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And Then What?

Almost as a passing point in a long and interesting post, Arnold Kling says:

So, we should spend less on medicine and more on….what? Big-screen TV’s? smart phones? professional sports? My guess is that if Callahan got his wish and medical spending were reduced, he would not be happy with where money is spent, and his desire for socialist control would only increase.

And that my friends is at the root of this whole health care thing. You see it popping up in Environmentalism too. When inexpensive solutions to environmental problems reveal themselves, the green movement quickly turns against them. for example, if climate change was such a massive disaster, why isn’t nuclear much more popular? (I understand it can only power something like 40% to 50% of our needs – but that is still a massive improvement from where we are now). And now you see the greens coming out against solar (it makes the desert landscape ugly, and it uses lots of water to keep the panels clean), against wind (they ruin the view of the Kennedy family in Massachusetts, plus they kill some birds), against clean hydro (it kills fish), and so on. The point is that much of the modern environmental movement is a dressed up version of socialist control and massive market and capitalist hatred that is framed in a more “pragmatic” debate. The true greens will only be happy when our ability to produce and consume and trade are severely inhibited. If we were 100% carbon free right now, I guarantee the greens would still say what we are doing is unsustainable.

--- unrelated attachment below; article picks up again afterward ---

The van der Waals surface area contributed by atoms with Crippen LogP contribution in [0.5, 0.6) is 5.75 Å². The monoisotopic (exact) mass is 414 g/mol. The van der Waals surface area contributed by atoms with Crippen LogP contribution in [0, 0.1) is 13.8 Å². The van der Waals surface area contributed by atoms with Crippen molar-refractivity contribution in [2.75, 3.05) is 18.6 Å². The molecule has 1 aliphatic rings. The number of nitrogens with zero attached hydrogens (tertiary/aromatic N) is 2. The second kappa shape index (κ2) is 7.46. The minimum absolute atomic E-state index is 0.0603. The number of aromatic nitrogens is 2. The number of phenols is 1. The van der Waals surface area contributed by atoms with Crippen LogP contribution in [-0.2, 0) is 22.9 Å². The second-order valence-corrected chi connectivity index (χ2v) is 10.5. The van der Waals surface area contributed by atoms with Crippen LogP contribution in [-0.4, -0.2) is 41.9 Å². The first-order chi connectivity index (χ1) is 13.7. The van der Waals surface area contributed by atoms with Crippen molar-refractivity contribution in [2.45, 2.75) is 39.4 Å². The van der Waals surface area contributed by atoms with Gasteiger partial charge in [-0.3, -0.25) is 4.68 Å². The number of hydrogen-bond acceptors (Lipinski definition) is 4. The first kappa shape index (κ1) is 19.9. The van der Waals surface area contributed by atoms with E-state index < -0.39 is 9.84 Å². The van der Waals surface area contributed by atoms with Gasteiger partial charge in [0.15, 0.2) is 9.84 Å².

The same is true with health care. If politicians were serious about reform, it could be done with the stroke of a pen. But they are not. They are serious about further choking out market forces and they are really serious about imposing their version of top-down control on the rest of us.

Indeed, if health expenditures were halved, what would the elites have us turn our attention to?

One Response to “And Then What?”

  1. Harry says:

    If health expenditures were halved, they would still want our land, or if we didn’t have any of that, then whatever we had left over.

    I once asked the man who founded my company (when I was seventeen) what he would do if we ever became a communist country, and he very offhandedly said, “Well I’d be the comissar.”

    Then, I had no moral or econimic ammunition to reply, but I remember being appalled, having been taught about Machiavelli by my communist Hungarian sophomore medieval history teacher. From that time I vowed never to calculate so coldly.

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